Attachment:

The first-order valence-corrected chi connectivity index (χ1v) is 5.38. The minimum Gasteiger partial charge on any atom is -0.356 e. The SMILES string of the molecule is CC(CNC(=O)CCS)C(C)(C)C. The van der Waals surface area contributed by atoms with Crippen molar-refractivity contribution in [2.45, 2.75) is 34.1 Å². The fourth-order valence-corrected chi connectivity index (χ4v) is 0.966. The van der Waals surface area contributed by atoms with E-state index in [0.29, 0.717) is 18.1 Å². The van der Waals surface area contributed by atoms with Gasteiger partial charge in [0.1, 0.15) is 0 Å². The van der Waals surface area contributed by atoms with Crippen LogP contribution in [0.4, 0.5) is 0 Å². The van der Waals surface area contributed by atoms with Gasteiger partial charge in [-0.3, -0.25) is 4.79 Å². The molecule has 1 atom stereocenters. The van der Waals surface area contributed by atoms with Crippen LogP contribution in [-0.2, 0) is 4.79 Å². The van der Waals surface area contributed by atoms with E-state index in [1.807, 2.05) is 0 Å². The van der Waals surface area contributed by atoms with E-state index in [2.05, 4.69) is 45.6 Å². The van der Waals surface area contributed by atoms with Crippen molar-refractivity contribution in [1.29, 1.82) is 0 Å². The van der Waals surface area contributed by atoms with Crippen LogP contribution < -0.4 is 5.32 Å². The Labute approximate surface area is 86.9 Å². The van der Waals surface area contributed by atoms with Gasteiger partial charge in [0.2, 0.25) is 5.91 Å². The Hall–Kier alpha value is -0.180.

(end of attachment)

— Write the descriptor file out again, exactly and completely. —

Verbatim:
The first-order valence-corrected chi connectivity index (χ1v) is 5.38. The minimum Gasteiger partial charge on any atom is -0.356 e. The SMILES string of the molecule is CC(CNC(=O)CCS)C(C)(C)C. The van der Waals surface area contributed by atoms with Crippen molar-refractivity contribution in [2.45, 2.75) is 34.1 Å². The fourth-order valence-corrected chi connectivity index (χ4v) is 0.966. The van der Waals surface area contributed by atoms with E-state index in [0.29, 0.717) is 18.1 Å². The van der Waals surface area contributed by atoms with Gasteiger partial charge in [0.1, 0.15) is 0 Å². The van der Waals surface area contributed by atoms with Crippen LogP contribution in [0.4, 0.5) is 0 Å². The van der Waals surface area contributed by atoms with Gasteiger partial charge in [-0.3, -0.25) is 4.79 Å². The molecule has 1 atom stereocenters. The van der Waals surface area contributed by atoms with Crippen LogP contribution in [-0.2, 0) is 4.79 Å². The van der Waals surface area contributed by atoms with E-state index in [1.807, 2.05) is 0 Å². The van der Waals surface area contributed by atoms with E-state index in [2.05, 4.69) is 45.6 Å². The van der Waals surface area contributed by atoms with Crippen molar-refractivity contribution in [1.29, 1.82) is 0 Å². The van der Waals surface area contributed by atoms with Crippen LogP contribution < -0.4 is 5.32 Å². The Labute approximate surface area is 86.9 Å². The van der Waals surface area contributed by atoms with Gasteiger partial charge in [0.2, 0.25) is 5.91 Å². The Hall–Kier alpha value is -0.180.